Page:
By Garrett Johnston
Sergio Garcia, a Ryder Cup superstar and the 2017 Masters champion, has compiled an impressive resume at the age of 41. Though a positive COVID-19 test caused the energetic Spaniard to miss the 2020 Masters Tournament last November, he did get back to his winning ways a month before at the Sanderson Farms Championship, earning his first PGA Tour win since the 2017 Masters. We saw him putt with his eyes closed that week – that’s where we begin with Sergio.
Golf Range Magazine: How do you determine when you’ll putt with your eyes closed?
Sergio Garcia: I do it on every putt. I get my read and I try to see the speed I want to hit it, and then I stand over it, take a practice stroke while looking at the hole. I line it up where I want to be and then close my eyes and just try to feel the stroke and the speed that I want to hit it. It’s all about smoothness through my stroke. If I feel it’s smooth, then my confidence goes up and I feel like I can putt better. I feel like I take the worry out of it with my eyes closed. When they’re open, I tend to try to make the stroke too perfect. I feel like if I’m not looking at it, then it’s easier for me to just let my athletic ability take over, feel it and let it happen.
Golf Range Magazine: How do you practice on a practice day?
Sergio Garcia: Usually at home, it depends. It will depend if I’m doing a full-on practice day or if I’m just going to warm up a little bit and play with some friends. Obviously, if I’m working on something on the range, I might spend an hour or hour and fifteen minutes. Usually, I don’t try to overdo it on the range, going more for quality than quantity.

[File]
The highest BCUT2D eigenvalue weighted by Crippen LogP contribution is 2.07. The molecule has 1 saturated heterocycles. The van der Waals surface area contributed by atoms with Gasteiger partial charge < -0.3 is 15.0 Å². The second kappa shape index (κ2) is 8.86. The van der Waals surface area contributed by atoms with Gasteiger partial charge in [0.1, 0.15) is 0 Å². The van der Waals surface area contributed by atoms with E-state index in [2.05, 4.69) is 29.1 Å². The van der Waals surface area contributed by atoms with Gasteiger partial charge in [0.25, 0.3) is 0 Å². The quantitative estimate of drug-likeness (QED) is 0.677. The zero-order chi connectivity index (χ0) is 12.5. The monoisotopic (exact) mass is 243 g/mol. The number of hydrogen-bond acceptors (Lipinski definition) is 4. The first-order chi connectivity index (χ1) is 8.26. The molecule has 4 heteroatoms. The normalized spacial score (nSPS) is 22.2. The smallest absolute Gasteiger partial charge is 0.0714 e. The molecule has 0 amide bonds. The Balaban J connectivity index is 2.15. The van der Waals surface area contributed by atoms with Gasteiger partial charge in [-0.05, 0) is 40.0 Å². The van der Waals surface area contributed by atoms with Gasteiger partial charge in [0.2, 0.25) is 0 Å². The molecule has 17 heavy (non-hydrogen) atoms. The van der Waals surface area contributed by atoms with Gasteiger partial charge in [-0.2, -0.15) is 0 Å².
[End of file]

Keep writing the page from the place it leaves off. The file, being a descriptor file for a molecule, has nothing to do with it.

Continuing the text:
Golf Range Magazine: How do you practice before a tournament round?
Sergio Garcia: It depends a little bit on timing, but I usually get to the course around an hour and thirty minutes before my tee time. I’ll do a few nice stretches. I’ll stretch some of my upper body, but mostly my legs because of all the walking we’re going to do. Then I go out to the putting green about an hour before my tee time. I get everything that I need, like my tees and my glove and then I start putting. I usually putt for about twenty minutes and try to get a good feel for the greens. Then, I go to the range and hit some balls for about twenty-five minutes. I’ll hit a few chips for about five or ten minutes and leave five or ten minutes to get to the tee and get ready for my round.
Golf Range Magazine: You’ve had increased distance off the tee recently and you’re an equipment free agent now – what’s that been like?
Sergio Garcia: I think it’s a mix of being healthy and as fit as possible. That always helps. I’ve worked on getting a little more speed in the swing and looking for a good match up with some of the newer equipment. I do feel like it’s matching my game better than it was the last couple of years. Because of that, I’m more comfortable and I feel like I can swing a little bit harder, not just guiding it like I was. Thanks to that, I’m getting more out of it.
Golf Range Magazine: COVID has had an effect on your family Sergio. I understand two of your uncles have passed away from it, could you tell us more about them?
Sergio Garcia: They were two brothers of my dad (Victor) and lived in Madrid. My dad comes from a big family and is one of nine kids. Unfortunately, one of them, Uncle Paco, passed away at the beginning of the first wave of COVID, barely a month into it. Then Uncle Angel died the Saturday before my win at Sanderson Farms.